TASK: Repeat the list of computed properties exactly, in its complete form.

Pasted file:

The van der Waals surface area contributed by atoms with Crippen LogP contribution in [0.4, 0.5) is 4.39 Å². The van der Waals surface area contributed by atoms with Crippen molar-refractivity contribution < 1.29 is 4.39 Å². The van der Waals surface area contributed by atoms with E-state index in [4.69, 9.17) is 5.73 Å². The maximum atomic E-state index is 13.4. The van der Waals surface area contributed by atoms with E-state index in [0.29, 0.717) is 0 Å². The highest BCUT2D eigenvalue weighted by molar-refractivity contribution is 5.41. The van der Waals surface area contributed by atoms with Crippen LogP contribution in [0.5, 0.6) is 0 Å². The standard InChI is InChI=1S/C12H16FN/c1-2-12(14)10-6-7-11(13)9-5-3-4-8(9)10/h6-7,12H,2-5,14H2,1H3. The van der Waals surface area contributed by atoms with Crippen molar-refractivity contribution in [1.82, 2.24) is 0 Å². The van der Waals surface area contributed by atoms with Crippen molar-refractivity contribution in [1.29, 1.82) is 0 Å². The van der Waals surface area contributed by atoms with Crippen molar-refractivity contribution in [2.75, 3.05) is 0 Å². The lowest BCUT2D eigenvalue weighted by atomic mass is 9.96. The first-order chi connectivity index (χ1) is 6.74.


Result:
The van der Waals surface area contributed by atoms with Crippen LogP contribution in [0.4, 0.5) is 4.39 Å². The van der Waals surface area contributed by atoms with Crippen molar-refractivity contribution < 1.29 is 4.39 Å². The van der Waals surface area contributed by atoms with E-state index in [4.69, 9.17) is 5.73 Å². The maximum atomic E-state index is 13.4. The van der Waals surface area contributed by atoms with E-state index in [0.29, 0.717) is 0 Å². The highest BCUT2D eigenvalue weighted by molar-refractivity contribution is 5.41. The van der Waals surface area contributed by atoms with Crippen LogP contribution in [0.5, 0.6) is 0 Å². The standard InChI is InChI=1S/C12H16FN/c1-2-12(14)10-6-7-11(13)9-5-3-4-8(9)10/h6-7,12H,2-5,14H2,1H3. The van der Waals surface area contributed by atoms with Crippen molar-refractivity contribution in [1.82, 2.24) is 0 Å². The van der Waals surface area contributed by atoms with Crippen molar-refractivity contribution in [1.29, 1.82) is 0 Å². The van der Waals surface area contributed by atoms with Crippen molar-refractivity contribution in [2.75, 3.05) is 0 Å². The lowest BCUT2D eigenvalue weighted by atomic mass is 9.96. The first-order chi connectivity index (χ1) is 6.74.